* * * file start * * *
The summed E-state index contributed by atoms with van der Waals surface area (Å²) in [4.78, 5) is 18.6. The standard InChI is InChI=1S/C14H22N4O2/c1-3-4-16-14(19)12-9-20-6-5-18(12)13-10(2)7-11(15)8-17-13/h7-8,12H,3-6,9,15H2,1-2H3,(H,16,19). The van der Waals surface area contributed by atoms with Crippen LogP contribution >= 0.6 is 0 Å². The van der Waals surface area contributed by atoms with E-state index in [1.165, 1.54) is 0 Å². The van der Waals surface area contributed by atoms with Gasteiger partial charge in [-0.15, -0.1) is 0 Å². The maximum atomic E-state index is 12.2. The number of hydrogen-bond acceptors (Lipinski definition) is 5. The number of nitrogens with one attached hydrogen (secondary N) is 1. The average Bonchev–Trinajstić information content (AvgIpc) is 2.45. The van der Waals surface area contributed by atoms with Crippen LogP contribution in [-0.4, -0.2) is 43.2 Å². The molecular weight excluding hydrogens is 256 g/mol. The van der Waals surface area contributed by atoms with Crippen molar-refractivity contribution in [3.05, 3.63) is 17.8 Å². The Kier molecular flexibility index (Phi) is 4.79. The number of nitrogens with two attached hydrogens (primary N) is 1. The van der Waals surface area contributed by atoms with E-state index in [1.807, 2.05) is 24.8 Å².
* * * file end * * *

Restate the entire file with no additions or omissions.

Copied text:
The summed E-state index contributed by atoms with van der Waals surface area (Å²) in [4.78, 5) is 18.6. The standard InChI is InChI=1S/C14H22N4O2/c1-3-4-16-14(19)12-9-20-6-5-18(12)13-10(2)7-11(15)8-17-13/h7-8,12H,3-6,9,15H2,1-2H3,(H,16,19). The van der Waals surface area contributed by atoms with Crippen LogP contribution >= 0.6 is 0 Å². The van der Waals surface area contributed by atoms with E-state index in [1.165, 1.54) is 0 Å². The van der Waals surface area contributed by atoms with Gasteiger partial charge in [-0.15, -0.1) is 0 Å². The maximum atomic E-state index is 12.2. The number of hydrogen-bond acceptors (Lipinski definition) is 5. The number of nitrogens with one attached hydrogen (secondary N) is 1. The average Bonchev–Trinajstić information content (AvgIpc) is 2.45. The van der Waals surface area contributed by atoms with Crippen LogP contribution in [-0.4, -0.2) is 43.2 Å². The molecular weight excluding hydrogens is 256 g/mol. The van der Waals surface area contributed by atoms with Crippen molar-refractivity contribution in [3.05, 3.63) is 17.8 Å². The Kier molecular flexibility index (Phi) is 4.79. The number of nitrogens with two attached hydrogens (primary N) is 1. The van der Waals surface area contributed by atoms with E-state index in [1.807, 2.05) is 24.8 Å².